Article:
A: Our Leading Seaman cook joined the navy as a classically trained French Chef. Regular PT is a must lest we have trouble fitting through the tighter hatches! The ability to store fresh rations on board is limited, but he does a fantastic job. No complaints, we eat better than most frigates I am sure.

Q: How do you stay fit on the vessel?
A: Most of the tasks on board are a little more active than a typical job in the navy. Our heaviest sail weighs over 500 lbs when dry and needs to be carried to the bow and pulled to the top of the mast using only muscle power. We also have a couple of sets of dumbbells and a little deck space, so when there isn’t much sea state there is an opportunity to do a little lifting. Also we manage yoga and circuit training somewhat regularly.

Q: What do you like most about the experience so far?
A: The transit between Puerto Vallarta and Huatulco, Mexico, was very rewarding as we had near perfect conditions. It was hot, granted, but sleeping wasn’t too hard until the last couple of days, but otherwise we were making good and travelling at a speed of around seven knots under sail for each day and the leg flew by. Also because we had made such good time under sail, we were allowed to go for a swim and relax a little.

Q: What do you like least about the experience?
A: Rain in your eyes for seven hours on the mids is a pretty rough time.

Q: Have you seen any notable wildlife during the voyage?
A: Thousands of dolphins, flying fish, jellyfish, sunfish, and sea turtles. We also saw a bunch of Humpback whales outside of Eureka, Ca.

Q: What has been the biggest challenge facing the crew as a whole?
A: Lately it is the heat. We’re acclimatizing to it slowly and the boat stays very warm after the engine is running. If you asked a month ago, it would have been wet clothes and rain gear. You can’t dry salty soaked foul weather gear in a damp environment, it just won’t happen.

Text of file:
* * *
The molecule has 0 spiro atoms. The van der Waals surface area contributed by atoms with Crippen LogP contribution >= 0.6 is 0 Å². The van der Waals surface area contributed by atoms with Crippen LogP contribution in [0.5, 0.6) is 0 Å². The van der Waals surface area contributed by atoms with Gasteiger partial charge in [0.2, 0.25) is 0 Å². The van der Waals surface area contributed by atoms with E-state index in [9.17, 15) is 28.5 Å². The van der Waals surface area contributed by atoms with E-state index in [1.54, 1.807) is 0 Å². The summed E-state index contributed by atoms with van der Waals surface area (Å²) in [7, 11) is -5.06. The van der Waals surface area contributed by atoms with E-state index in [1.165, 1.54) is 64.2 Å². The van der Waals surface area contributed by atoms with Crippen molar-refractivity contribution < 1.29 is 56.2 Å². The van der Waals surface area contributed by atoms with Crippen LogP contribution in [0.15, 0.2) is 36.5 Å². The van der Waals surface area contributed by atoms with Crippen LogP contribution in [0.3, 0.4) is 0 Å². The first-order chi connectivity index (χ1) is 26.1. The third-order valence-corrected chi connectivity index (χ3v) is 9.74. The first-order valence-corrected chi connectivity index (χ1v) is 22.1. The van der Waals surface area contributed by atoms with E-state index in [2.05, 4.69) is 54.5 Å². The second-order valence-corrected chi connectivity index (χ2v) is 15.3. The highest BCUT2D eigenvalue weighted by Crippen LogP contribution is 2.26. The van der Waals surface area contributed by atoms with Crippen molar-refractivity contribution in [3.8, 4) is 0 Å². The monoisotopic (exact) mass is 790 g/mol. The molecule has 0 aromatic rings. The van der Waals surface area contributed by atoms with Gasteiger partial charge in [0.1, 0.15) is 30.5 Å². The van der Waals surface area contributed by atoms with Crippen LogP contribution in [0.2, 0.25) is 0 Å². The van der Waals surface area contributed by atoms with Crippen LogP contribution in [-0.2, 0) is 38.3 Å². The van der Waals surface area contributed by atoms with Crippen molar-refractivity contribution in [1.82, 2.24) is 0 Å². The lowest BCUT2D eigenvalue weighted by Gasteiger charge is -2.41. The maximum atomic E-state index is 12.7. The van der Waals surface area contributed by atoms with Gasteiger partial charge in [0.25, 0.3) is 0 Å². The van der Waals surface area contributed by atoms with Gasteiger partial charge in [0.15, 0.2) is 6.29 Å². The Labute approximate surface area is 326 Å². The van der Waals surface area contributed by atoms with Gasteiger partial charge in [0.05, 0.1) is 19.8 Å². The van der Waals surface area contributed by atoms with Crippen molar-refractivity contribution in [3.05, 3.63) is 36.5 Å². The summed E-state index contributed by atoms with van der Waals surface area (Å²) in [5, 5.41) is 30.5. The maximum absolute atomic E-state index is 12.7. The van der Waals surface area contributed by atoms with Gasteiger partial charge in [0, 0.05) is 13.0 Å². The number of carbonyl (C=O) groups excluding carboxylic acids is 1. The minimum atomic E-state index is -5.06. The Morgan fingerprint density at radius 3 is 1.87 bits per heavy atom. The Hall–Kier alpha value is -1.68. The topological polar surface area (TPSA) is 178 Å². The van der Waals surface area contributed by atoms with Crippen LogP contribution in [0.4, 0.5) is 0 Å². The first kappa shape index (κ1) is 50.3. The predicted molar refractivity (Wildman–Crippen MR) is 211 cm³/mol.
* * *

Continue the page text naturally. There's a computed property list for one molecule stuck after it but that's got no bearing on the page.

Q: What is the best way to follow and track the Oriole as it continues its journey?
A: Pat Bay Webcam is tracking us through the voyage at: http://patbaywebcam.com/oriole.php We are also on Facebook @HMCSNCSM ORIOLE or Twitter @HMCS_NCSM ORIOLE

Q: How much anticipation is there toward arriving in Charlottetown for Canada 150 celebrations?
A: That’s the whole purpose of the trip, and we’re going to cover nearly 20,000 nautical miles getting there. I’m expecting the celebration in Charlottetown to be quite something. We are just focused on getting there on time, in one piece, and ready to show a ton of Canadians another side of the CAF.

Q: Can you describe your overall feeling about being part of this deployment?
A: Like with all huge endeavours, you have to take it leg by leg. It didn’t really even sink in that we were actually doing this trip until we pulled out of San Diego. For the most part, Esquimalt to San Diego are familiar waters for the navy. It’s also a week-long trip for a frigate. Once you’re south of San Diego, you’re out of the norm. Once we started realizing we were farther south than that boat had been since 1999, and further east than she’d been since 1984, we realized we were actually doing something unique.